Origin of the phrase "Open Sesame"

  • The phrase, "Open Sesame", is a curious one indeed. Until a few days ago I foolishly believed that it was derived from a slurring of the words "Open, says me".

    But after coming to the story of Ali Baba And The Forty Thieves in my copy of The Arabian Nights, in which Ali Baba opens a magical door with the words, "Open, O Simsim", I have revised my thoughts. Was my first guess correct, or Is my second guess, that the common phrase is derived from, "Open, O Simsim" correct?

    I would have given +1 just for slurring of "open, says me", that's the most ingenious explanation of it I've ever heard!

  • Riker

    Riker Correct answer

    4 years ago

    Most likely from the Hebrew word "סיסמה", which translates to "password".

    The pronunciation of the word out loud is (approximately, going off information a native speaker told me) "seez-ma" or "sees-ma".

    Now this provokes the question:

    In the story, Ali Baba's brother became trapped in the cave and couldn't get out. He did try other grains though... If the phrase was originally something like "password" or "password for opening" (literally), why would he guess other grains?

    However, it turns out that tale wasn't originally in The 1001 Nights. It was first seen in a French translation by Antoine Galland.

    Galland claimed that he heard the folk tale in Aleppo, Syria. However, some scholars argue that Galland made up the story himself, since no documentation of the story in old Arabic records has ever been found. It does not appear in the oldest copy of "The Thousand and One Nights," which is an Arabic manuscript from the 14th century. In "One Thousand and One Nights," the storyteller Scheherazade tells "Ali Baba and the Forty Thieves" to her husband, the Persian king Shahryar.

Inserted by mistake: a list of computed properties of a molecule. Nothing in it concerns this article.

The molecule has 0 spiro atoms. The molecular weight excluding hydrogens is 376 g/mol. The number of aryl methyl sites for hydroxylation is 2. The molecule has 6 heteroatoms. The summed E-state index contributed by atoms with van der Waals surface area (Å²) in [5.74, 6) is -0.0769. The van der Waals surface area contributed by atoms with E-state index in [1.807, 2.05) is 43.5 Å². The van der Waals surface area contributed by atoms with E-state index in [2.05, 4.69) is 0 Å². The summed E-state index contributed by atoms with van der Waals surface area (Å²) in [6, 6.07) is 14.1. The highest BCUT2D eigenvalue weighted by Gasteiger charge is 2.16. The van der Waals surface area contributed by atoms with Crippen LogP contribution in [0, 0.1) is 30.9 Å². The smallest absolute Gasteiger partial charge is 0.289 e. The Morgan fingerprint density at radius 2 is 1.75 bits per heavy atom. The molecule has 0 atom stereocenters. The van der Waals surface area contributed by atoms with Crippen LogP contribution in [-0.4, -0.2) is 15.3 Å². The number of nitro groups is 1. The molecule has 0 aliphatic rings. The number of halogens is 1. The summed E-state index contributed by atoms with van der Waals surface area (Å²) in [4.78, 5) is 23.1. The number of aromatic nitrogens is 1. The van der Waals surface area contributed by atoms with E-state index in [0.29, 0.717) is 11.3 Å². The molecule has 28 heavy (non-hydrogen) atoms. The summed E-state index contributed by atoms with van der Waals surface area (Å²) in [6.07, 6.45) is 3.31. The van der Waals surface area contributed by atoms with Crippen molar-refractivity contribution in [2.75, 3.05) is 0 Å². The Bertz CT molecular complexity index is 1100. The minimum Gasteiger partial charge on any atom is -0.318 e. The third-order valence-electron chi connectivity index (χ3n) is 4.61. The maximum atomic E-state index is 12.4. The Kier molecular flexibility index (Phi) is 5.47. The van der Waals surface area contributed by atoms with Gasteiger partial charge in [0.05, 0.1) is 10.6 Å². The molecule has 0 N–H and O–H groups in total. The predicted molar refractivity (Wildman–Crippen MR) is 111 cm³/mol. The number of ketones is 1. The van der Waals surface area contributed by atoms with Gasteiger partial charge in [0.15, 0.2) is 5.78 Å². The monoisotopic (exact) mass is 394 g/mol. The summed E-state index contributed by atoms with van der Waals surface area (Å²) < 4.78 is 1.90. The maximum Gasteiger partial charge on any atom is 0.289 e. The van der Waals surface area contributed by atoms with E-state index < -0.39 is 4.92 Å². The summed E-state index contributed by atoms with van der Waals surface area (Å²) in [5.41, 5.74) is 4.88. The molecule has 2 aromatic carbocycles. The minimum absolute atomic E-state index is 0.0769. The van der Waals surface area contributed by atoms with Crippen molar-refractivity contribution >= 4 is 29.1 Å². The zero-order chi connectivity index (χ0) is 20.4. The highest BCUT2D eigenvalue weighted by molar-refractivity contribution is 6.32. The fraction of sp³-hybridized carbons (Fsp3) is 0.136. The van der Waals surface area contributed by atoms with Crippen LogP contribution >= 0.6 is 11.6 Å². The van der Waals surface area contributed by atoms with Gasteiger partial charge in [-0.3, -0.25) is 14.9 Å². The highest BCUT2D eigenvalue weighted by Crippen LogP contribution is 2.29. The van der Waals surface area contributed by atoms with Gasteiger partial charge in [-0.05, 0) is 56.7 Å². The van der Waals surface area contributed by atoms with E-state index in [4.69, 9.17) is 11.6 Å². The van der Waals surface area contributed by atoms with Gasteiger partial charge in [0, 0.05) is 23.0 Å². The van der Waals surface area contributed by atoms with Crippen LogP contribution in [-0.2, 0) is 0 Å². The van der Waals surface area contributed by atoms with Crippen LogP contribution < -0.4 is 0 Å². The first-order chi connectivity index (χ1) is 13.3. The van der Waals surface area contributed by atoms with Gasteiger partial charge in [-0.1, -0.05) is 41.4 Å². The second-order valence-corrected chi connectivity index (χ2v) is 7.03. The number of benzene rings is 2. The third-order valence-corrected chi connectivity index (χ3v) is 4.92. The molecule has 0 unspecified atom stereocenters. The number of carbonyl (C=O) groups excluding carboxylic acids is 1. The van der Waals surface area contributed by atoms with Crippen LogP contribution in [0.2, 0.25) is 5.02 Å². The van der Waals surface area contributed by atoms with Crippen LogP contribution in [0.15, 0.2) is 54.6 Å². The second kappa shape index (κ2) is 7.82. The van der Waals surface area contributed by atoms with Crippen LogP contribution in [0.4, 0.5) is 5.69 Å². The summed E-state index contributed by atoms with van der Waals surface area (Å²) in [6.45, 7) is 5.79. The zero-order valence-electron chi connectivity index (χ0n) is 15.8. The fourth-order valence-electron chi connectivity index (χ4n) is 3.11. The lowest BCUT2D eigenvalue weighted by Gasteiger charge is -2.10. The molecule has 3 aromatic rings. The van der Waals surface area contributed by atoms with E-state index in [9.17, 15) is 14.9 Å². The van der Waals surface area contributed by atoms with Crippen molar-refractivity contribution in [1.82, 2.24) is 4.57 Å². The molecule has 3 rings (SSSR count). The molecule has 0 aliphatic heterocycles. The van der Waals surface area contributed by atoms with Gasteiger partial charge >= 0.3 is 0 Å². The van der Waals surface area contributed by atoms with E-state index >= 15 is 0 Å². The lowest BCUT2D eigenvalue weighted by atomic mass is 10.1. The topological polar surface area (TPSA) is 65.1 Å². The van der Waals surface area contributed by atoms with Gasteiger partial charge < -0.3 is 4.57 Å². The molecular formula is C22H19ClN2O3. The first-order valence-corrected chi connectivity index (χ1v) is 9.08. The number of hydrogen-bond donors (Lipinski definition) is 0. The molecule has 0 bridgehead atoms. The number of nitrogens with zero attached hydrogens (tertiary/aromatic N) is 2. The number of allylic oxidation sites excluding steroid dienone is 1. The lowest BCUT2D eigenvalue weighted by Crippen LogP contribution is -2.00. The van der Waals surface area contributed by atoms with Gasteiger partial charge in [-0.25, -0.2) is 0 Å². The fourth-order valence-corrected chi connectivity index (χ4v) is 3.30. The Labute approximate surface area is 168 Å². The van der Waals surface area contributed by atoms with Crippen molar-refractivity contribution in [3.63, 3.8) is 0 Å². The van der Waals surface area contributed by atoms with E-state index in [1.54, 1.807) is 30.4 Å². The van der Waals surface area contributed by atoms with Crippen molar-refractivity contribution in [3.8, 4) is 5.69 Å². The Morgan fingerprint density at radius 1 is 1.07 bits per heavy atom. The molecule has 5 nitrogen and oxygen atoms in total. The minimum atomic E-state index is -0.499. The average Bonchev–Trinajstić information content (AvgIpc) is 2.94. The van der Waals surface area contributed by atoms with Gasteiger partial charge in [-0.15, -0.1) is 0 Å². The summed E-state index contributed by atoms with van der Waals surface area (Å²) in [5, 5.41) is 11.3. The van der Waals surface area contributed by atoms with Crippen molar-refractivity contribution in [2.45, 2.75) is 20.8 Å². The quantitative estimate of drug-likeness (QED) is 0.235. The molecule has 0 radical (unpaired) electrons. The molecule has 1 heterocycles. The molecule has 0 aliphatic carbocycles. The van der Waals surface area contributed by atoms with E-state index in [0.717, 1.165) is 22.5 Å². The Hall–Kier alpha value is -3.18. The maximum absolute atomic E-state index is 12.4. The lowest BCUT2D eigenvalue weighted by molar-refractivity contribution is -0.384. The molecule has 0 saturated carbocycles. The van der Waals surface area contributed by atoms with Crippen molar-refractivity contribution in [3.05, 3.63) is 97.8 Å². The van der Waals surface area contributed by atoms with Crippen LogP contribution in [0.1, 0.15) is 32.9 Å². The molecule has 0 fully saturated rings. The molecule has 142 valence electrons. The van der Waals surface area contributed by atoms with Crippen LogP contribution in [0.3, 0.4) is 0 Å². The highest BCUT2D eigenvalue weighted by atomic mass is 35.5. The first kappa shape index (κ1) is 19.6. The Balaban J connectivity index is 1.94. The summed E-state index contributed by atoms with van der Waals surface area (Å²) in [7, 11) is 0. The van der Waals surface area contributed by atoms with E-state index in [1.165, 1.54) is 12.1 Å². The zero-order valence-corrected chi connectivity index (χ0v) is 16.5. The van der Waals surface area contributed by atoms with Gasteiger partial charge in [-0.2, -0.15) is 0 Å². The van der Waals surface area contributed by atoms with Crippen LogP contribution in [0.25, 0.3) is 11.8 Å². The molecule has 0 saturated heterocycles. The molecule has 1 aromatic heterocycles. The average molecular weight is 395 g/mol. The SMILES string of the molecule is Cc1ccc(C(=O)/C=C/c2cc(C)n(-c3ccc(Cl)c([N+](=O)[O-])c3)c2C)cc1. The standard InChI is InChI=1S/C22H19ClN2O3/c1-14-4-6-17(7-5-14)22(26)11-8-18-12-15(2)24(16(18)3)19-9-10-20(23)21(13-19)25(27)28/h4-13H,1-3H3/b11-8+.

(source)

    TL;DR: Galland claimed it's a Syrian tale, but it's most likely he made it up. It's not in the oldest version, plus the making-it-up explains the other grains.

    If he made it up, it's most likely that "סיסמה" (seesma) became "sesame".

    "Most likely" why? Did Galland speak Hebrew?

    Interesting. If it helps, sesame in Hebrew is סומסום ("soomsoom").

    While Galland did know Hebrew, this idea that Galland got the word from Hebrew seems unlikely. Galland wrote in the early 1700s. At some point in the development of modern Hebrew (20th century), people needed a word for "password", and somebody found an obscure word in an old Hebrew text which meant "password/signal". It doesn't seem at all likely that Galland knew this word. See this blog post.

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Content dated before 7/24/2021 11:53 AM